Average: 1 (1 vote)

Resources Available through Combat Operational Stress Control

military family sitting together on porch steps

Army photo by Sgt. Jensen Stidham

Combat and operational stress describes the reactions you may have while performing challenging military duties that push your mind and body to the limit. You might have these reactions because of one or many deployments, during combat or because of difficulties during training. Any of these experiences can impact your psychological well-being.

Combat and operational stress is a normal reaction and doesn’t necessarily indicate that a psychological health concern will develop. However, getting care early can prevent complications and help you stay mission ready. The services have combat and operational stress control (COSC) programs to help you at home and downrange.

The Role of COSC Programs

COSC programs exist across the Defense Department. They focus not just on treatment, but also prevention by creating a culture of support that over time helps you build coping skills. This prepares you to better manage challenging stress reactions that could later hurt military readiness and your personal relationships.

COSC support can be accessed at home and in the field. COSC teams in the field evaluate, treat and educate troops. In most cases, these teams help troops stay in their units without referring them to higher-level care.

Service-Specific Combat and Operational Stress Control

Each of the armed services has their own COSC resources to meet the unique needs of soldiers, sailors, Marines and airmen. Below are service-specific resources that can help you and your family cope at home, during training and on deployment.

Army

Air Force

Navy and Marine Corps

  • Naval Center for Combat and Operational Stress Control (NCCOSC) – Provides sailors, Marines and their families with resources and support for combat and operational stress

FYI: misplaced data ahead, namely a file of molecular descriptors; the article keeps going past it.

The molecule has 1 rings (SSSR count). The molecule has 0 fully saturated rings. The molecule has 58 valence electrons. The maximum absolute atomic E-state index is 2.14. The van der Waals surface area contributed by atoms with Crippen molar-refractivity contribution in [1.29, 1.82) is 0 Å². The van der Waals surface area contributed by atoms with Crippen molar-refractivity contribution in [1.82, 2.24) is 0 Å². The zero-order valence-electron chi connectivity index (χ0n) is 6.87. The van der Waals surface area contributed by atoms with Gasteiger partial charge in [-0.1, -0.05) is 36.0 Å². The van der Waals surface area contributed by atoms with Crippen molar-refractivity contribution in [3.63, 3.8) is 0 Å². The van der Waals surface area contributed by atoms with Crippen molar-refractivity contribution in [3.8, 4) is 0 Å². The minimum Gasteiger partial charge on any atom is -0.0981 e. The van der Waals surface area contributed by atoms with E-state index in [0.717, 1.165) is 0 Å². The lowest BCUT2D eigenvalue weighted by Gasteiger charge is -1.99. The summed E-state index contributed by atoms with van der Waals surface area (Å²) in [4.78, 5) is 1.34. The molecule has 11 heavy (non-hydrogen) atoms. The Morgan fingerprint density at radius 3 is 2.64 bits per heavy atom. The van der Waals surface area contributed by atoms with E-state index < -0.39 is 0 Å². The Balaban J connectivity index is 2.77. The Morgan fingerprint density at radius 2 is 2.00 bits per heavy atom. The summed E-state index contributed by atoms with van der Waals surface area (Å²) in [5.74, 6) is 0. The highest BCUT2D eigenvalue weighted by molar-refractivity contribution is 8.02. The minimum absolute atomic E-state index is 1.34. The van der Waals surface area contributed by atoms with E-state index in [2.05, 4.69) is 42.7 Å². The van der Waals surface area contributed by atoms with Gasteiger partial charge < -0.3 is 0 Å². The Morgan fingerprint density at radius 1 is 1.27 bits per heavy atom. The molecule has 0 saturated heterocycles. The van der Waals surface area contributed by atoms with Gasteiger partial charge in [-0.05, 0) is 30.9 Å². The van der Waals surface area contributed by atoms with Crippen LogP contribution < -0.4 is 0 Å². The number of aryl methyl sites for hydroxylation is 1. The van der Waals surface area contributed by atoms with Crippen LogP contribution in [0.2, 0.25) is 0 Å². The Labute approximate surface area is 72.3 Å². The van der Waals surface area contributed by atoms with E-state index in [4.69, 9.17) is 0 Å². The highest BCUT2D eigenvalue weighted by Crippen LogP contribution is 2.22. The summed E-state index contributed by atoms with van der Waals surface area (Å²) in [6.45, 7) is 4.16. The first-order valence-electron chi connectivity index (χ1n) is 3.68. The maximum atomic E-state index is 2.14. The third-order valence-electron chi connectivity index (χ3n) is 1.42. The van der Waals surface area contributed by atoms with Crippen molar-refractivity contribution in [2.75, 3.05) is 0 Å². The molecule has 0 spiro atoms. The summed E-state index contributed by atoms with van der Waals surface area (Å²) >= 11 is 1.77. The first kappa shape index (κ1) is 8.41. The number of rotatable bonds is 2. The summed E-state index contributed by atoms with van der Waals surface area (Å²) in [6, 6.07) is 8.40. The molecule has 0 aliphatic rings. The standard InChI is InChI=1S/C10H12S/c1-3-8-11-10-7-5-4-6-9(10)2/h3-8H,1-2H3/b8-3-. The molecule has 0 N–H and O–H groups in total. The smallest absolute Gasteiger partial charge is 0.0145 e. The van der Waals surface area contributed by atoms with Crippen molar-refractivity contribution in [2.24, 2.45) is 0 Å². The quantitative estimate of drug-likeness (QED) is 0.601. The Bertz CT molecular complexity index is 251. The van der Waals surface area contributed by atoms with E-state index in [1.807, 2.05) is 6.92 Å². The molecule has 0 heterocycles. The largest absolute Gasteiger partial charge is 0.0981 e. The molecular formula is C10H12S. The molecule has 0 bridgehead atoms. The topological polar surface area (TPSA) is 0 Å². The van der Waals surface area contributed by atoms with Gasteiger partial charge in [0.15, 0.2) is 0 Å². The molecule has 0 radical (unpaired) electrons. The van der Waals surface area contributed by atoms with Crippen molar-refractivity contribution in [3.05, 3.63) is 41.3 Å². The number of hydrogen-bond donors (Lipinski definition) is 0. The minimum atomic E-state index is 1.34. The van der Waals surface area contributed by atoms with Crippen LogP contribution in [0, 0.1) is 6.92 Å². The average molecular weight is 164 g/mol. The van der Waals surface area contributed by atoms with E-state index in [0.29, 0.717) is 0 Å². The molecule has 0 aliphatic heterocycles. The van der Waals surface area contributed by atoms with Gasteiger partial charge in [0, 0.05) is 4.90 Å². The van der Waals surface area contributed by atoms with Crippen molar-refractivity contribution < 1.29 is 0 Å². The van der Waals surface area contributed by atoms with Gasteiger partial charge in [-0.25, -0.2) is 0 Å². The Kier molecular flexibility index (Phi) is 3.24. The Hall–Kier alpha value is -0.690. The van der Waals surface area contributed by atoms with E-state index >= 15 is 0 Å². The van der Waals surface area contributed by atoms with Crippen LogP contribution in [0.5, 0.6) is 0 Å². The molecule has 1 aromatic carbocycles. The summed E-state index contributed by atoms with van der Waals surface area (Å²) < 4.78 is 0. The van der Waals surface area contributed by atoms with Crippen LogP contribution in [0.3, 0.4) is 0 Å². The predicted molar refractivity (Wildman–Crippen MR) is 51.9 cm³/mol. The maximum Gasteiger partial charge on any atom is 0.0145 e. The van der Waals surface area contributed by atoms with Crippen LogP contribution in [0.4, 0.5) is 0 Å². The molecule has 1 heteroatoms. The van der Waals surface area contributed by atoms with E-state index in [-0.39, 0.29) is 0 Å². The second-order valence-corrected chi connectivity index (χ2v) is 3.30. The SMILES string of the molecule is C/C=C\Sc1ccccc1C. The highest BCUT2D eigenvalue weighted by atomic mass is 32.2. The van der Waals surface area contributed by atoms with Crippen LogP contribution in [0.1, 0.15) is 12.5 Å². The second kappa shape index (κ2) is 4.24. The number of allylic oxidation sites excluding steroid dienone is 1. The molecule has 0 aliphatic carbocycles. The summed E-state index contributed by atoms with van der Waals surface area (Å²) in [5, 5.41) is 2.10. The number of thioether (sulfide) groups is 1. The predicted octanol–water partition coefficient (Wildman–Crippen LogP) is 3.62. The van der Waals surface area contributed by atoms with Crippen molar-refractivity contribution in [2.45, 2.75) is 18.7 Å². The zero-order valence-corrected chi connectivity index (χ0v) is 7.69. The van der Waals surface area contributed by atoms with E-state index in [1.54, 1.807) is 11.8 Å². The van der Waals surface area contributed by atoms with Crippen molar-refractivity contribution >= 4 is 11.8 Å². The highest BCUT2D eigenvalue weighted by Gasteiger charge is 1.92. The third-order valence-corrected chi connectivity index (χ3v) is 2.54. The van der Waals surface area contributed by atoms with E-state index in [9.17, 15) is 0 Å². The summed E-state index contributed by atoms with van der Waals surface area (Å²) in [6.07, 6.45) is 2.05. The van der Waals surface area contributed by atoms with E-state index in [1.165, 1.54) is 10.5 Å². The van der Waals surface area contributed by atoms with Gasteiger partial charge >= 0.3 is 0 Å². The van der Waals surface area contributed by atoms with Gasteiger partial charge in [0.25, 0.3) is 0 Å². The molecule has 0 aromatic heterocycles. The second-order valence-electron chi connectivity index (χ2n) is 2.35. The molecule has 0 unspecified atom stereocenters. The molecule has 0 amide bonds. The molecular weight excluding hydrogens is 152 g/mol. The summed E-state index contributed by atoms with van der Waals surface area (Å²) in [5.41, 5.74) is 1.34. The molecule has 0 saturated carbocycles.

• 21st Century Sailor Operational Stress Control – Promotes understanding of stress and awareness of support resources to build resilience of sailors, families and Navy commands
  • The Gear Locker – The official Marine Corps intranet for Marine and Family Programs Division, which includes training for combat and operational stress (CAC required)
  • DSTRESS Line – (1-877-476-7734) - Provides a 24/7 anonymous phone and chat referral service using a “Marine-to-Marine” approach for Marines and their families

Non-service-specific

Talking with a chaplain, family or friends is another good way to cope with stress. It’s important, however, to always talk to a health care professional if you have psychological health concerns.

Reaching out is a sign of strength. If you or a loved one needs additional support, contact the Psychological Health Resource Center 24/7 to confidentially speak with trained health resource consultants, call 866-966-1020 or use the Real Warriors Live Chat. You can also visit our “Seek Help, Find Care” page to see a list of key psychological health resources.

PDF formatted documents require Adobe's free Acrobat Reader software. If you do not already have this software installed on your computer, please download it from Adobe's Website.